The Sport Of Kings!
Article By: Hal Lundgren
Global spectators recognize horse racing as the sport of kings.
At Sam Houston Race Park, it has often been the sport of obstacles.
Opened with bold plans in 1994, SHRP began with ambitious
purse levels. When wagering levels could not support high
purse pay-outs, SHRP had to re-tool.
There was an institutional hurdle, too. Selling racing to folks who
grew up on football is still a process.
The most dramatic challenge might have been COVID, which closed
SHRP for 2 1/2 months and restrained attendance afterward.
Those challenges gave Dwight Berube opportunities to prove the
constant value of his calm nature and perceptive leadership. He did it
as a department head, then as SHRP's man in charge.
Now the successful leader who took on each obstacle is retiring at 66.
SHRP's parent company, Penn Entertainment, continues to search for a
successor. Though Berube will give up his SHRP office in two weeks, he'll
remain a consultant to the track.
"I'll be available whenever I'm asked," Berube said.
Berube came to racing with Harry M. Stevens, the food and beverage
service company. At 16, he went to work for Stevens at Penn National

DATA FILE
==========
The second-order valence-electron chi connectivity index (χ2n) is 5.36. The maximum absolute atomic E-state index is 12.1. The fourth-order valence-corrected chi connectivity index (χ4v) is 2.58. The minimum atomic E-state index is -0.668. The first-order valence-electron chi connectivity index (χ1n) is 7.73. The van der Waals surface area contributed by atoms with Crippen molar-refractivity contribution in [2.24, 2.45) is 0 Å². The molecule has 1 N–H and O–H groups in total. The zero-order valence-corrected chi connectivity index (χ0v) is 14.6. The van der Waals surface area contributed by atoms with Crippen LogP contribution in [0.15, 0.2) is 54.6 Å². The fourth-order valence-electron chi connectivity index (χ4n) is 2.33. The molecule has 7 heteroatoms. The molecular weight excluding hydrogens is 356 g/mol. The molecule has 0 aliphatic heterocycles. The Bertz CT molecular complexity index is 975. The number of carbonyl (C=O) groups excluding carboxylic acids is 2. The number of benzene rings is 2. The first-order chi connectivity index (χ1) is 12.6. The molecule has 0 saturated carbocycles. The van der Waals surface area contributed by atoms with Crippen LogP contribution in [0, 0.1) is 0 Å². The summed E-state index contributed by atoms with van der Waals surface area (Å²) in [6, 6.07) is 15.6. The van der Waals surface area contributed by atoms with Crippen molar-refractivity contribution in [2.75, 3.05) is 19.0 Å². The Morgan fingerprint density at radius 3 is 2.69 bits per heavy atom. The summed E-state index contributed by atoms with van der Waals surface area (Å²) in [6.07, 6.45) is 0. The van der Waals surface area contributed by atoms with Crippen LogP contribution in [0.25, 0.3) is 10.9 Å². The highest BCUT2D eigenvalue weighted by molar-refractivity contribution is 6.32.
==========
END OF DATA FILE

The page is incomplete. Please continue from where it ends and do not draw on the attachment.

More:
Race Course in Grantville, PA. That location was the starting place of
what is now Penn Entertainment.
Still with Stevens, Berube became general manager of Atlantic City
Race Course at age 24.
Stevens brought him to Houston 1992 and put him in charge of
Astrodome food and beverage services. He soon read about plans
for Sam Houston’s 1994 opening.
Still with Stevens, he became SHRP's food and beverage director.
Believing that "the whole pie is better than a slice," he negotiated Sam
Houston's independent takeover of its food and beverage operations.
He oversaw much of the track's operation aside from food and beverage.
Then, in 2017, Berube took charge of SHRP as vice president and
If one characteristic stands out at the track, it's customer service.
People who visit other tracks claim that Sam Houston and Saratoga
offer the industry's most courteous tellers and service staff.
"That's what we emphasize," Berube said. "When guests come here,
we want it always to be a friendly, clean, safe experience. We work to
keep it that way."
What's next for Berube?
He will invest much of his time with his wife and three granddaughters.
He will also pay more attention to his favorite baseball team, the New York
"I have a Yankees' sticker on my back windshield," he said. "People
have made obscene hand gestures when I'm driving, but that doesn't stop me
from loving the Yankees."
As Berube walks out the door, the proper hand movement should be
vigorous clapping for a job well done.